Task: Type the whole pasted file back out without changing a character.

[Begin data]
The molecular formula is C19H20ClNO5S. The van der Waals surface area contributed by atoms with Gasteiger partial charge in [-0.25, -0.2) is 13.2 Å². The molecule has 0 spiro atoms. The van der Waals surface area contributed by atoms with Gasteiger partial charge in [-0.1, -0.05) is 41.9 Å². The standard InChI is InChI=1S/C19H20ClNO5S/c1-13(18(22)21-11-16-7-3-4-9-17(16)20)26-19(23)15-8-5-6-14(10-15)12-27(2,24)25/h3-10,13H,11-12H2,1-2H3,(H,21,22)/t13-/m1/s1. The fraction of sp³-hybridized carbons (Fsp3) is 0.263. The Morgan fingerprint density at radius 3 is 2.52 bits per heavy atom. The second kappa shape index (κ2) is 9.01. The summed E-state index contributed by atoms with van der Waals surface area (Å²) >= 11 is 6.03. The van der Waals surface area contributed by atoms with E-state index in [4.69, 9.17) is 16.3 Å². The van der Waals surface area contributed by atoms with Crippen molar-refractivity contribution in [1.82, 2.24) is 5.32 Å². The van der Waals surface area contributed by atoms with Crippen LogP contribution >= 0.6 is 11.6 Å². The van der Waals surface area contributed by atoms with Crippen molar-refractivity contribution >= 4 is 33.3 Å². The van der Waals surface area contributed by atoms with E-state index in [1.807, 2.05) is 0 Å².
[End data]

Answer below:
The molecular formula is C19H20ClNO5S. The van der Waals surface area contributed by atoms with Gasteiger partial charge in [-0.25, -0.2) is 13.2 Å². The molecule has 0 spiro atoms. The van der Waals surface area contributed by atoms with Gasteiger partial charge in [-0.1, -0.05) is 41.9 Å². The standard InChI is InChI=1S/C19H20ClNO5S/c1-13(18(22)21-11-16-7-3-4-9-17(16)20)26-19(23)15-8-5-6-14(10-15)12-27(2,24)25/h3-10,13H,11-12H2,1-2H3,(H,21,22)/t13-/m1/s1. The fraction of sp³-hybridized carbons (Fsp3) is 0.263. The Morgan fingerprint density at radius 3 is 2.52 bits per heavy atom. The second kappa shape index (κ2) is 9.01. The summed E-state index contributed by atoms with van der Waals surface area (Å²) >= 11 is 6.03. The van der Waals surface area contributed by atoms with E-state index in [4.69, 9.17) is 16.3 Å². The van der Waals surface area contributed by atoms with Crippen molar-refractivity contribution in [1.82, 2.24) is 5.32 Å². The van der Waals surface area contributed by atoms with Crippen LogP contribution >= 0.6 is 11.6 Å². The van der Waals surface area contributed by atoms with Crippen molar-refractivity contribution >= 4 is 33.3 Å². The van der Waals surface area contributed by atoms with E-state index in [1.807, 2.05) is 0 Å².